Improving public feedback loops to local government

Using Design Sprint methodology to land a MVP

A speech bubble with the words "we care what you think about your city" inside


Design Sprint


Platform TBD

Identifying the root problem

Wellington City Council (WCC) came to us with a problem. They had undertaken a research project to understand the challenges that exist in seeking public feedback on council initiatives. There were two key issues that came out of their findings — many Wellingtonians didn’t know how to give feedback on council projects, and if they did provide feedback, they were unsure if it would be valued and considered.

WCC came up with a digital concept to enable the public to provide feedback on current and upcoming WCC projects and policies. It was important to WCC that Wellingtonians felt included in the city’s planning process.

The WCC Engagement Team approached PaperKite to help navigate the next steps of the project — explore the problem space, challenge and refine the proposed prototype, and rigorously test the prototype with Wellingtonians.

A two phase approach to a MVP

Given that WCC had already gathered some upfront research and insights, our first step together was a PaperKite Inception Workshop. The half day workshop enabled the WCC Engagement Team and core PaperKite Team to align in their understanding of the problem space, start discussing potential solutions, and agree on success measures for the project. It also enabled the group to start building relationships and understand the team dynamics, ahead of starting the Design Sprint phase.

The Inception Workshop was followed shortly afterwards by an intensive four day Design Sprint. This important process follows the core principles of the Google Ventures’ Design Sprints, and works really well to test radical ideas in a low stakes environment. A Design Sprint takes the client and PaperKite teams through a process of exploring the problem, defining a solution, building a prototype and testing with users. The in-depth user interviews at the end of the Design Sprint provide a level of client comfort, that the product offering is either on the mark, or there is clear feedback on what needs to change or evolve. Often, we find that the client team is energised by the Design Sprint process and keen to bring their new design knowledge back to their business and wider team.

The importance of customer journey mapping

Understanding the current “customer journey” and stages where users may drop out of the WCC feedback process, was important to consider up front. Mapping the current feedback process showed there were a variety of ways to provide feedback. While Council-provided information wasn’t as accessible to residents as it could be, people that did provide feedback often weren’t kept in the loop about the outcomes of their feedback or the next steps WCC would take. There were some clear learnings from the current process to evolve a new product.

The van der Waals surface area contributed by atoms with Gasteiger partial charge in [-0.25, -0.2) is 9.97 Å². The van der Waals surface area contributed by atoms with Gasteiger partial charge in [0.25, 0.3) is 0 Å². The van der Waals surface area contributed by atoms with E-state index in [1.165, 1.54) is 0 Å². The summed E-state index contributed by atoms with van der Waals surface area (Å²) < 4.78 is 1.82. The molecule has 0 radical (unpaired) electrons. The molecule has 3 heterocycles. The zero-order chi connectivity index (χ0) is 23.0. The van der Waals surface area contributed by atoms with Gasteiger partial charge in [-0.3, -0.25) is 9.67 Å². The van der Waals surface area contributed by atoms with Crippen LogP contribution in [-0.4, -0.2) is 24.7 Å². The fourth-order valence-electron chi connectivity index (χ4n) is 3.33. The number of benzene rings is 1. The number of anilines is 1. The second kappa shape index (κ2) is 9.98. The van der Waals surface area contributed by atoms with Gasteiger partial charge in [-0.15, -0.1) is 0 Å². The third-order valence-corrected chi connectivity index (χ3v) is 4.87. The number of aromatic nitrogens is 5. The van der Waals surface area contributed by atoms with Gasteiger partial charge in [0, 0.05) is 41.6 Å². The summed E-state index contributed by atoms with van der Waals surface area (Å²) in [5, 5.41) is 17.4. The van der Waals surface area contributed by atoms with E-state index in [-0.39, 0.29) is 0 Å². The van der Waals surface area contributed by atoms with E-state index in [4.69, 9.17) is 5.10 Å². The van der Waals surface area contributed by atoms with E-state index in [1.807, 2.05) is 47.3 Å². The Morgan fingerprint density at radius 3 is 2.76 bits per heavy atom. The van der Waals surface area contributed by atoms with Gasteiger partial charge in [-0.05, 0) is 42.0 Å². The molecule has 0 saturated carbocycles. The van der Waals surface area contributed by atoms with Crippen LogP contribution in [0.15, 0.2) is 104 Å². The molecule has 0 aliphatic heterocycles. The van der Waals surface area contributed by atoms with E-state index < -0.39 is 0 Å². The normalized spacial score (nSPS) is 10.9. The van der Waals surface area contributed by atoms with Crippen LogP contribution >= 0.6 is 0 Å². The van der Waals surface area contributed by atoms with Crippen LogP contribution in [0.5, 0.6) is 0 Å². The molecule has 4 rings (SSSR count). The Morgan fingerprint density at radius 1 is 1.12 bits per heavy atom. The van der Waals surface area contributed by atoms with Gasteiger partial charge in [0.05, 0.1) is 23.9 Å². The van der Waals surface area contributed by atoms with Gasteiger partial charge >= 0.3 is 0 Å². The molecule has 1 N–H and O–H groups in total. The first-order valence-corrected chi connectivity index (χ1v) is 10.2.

The benefits of a Design Sprint

We find real value in getting the right people in a room and working through a complex business problem together using the fast paced Design Sprint format. As well as compressing months of work into a single week, it’s invaluable to get fast, early feedback from customers to understand the value of an idea before building it.

We recommend Design Sprints to companies and organisations that are ready to disrupt their industry and want to move faster than their competitors, or to those who feel it can take a long time for new ideas to make headway in their organisation.

Building a long term partnership with the public

WCC agreed to proceed with a phased approach. In addition to building their external relationships with Wellington residents, it was also important for WCC’s Engagement team to build trust in the process internally and provide evidence of the impact that the digital solution could have for both residents and the council. Over time, WCC could continue to build trust with residents by demonstrating good listening and response (proving the value of the new platform and showing Wellingtonians that they have real input into WCC’s decisions, by influencing options and actively engaging with their council).

Key to this project will be quality data, a platform with flexibility to suit all communities, and a digital ecosystem that allows conversations between Wellingtonians and WCC.

Next steps for WCC in their public engagement journey

The Design Sprint process was incredibly valuable for WCC to get some indicative answers to key organisation questions through interview-based user testing. The importance of reassuring residents that their feedback is heard and providing them a simple way to have a conversation with WCC are all important steps in the public engagement solution. Critically, Wellingtonians want to engage with WCC (as long as the medium to do so is simple) and be part of the planning process before projects tackle the formal consultation process. They’re also wanting to be part of a feedback loop on the progress of their big idea.

Funding has been secured for this project, and the Design Sprint prototype will be developed into a light MVP product. With our help, WCC will take a ‘test and learn’ approach to validate their value proposition on a larger scale, and refine the product as we go. The product is intended to be low touch for users, designed to require minimal time and mental energy to use.

“Getting out of the office and working in a different way allowed our team to be so productive and creative, we got more done in four days than we would have in months in the office. I would recommend the process to anyone who is trying to solve a wicked problem.”

Olivia Stevens, Engagement Advisor, Wellington City Council

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